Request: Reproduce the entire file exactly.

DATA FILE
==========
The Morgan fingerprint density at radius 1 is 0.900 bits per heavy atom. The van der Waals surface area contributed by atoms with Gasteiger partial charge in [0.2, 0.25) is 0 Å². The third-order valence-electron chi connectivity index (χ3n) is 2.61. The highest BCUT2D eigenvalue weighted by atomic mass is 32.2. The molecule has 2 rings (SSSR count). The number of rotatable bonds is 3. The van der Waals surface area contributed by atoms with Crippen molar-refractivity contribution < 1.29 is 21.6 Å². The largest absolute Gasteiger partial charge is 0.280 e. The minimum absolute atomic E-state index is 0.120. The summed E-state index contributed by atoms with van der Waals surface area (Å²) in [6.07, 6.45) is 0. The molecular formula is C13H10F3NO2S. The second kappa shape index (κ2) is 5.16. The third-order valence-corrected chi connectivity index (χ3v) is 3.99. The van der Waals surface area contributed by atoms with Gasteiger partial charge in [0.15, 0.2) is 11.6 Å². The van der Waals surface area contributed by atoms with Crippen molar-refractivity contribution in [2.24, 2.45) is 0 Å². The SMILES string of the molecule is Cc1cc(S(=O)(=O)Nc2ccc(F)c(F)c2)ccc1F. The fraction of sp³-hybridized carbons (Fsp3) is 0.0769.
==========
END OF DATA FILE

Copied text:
The Morgan fingerprint density at radius 1 is 0.900 bits per heavy atom. The van der Waals surface area contributed by atoms with Gasteiger partial charge in [0.2, 0.25) is 0 Å². The third-order valence-electron chi connectivity index (χ3n) is 2.61. The highest BCUT2D eigenvalue weighted by atomic mass is 32.2. The molecule has 2 rings (SSSR count). The number of rotatable bonds is 3. The van der Waals surface area contributed by atoms with Crippen molar-refractivity contribution < 1.29 is 21.6 Å². The largest absolute Gasteiger partial charge is 0.280 e. The minimum absolute atomic E-state index is 0.120. The summed E-state index contributed by atoms with van der Waals surface area (Å²) in [6.07, 6.45) is 0. The molecular formula is C13H10F3NO2S. The second kappa shape index (κ2) is 5.16. The third-order valence-corrected chi connectivity index (χ3v) is 3.99. The van der Waals surface area contributed by atoms with Gasteiger partial charge in [0.15, 0.2) is 11.6 Å². The van der Waals surface area contributed by atoms with Crippen molar-refractivity contribution in [2.24, 2.45) is 0 Å². The SMILES string of the molecule is Cc1cc(S(=O)(=O)Nc2ccc(F)c(F)c2)ccc1F. The fraction of sp³-hybridized carbons (Fsp3) is 0.0769.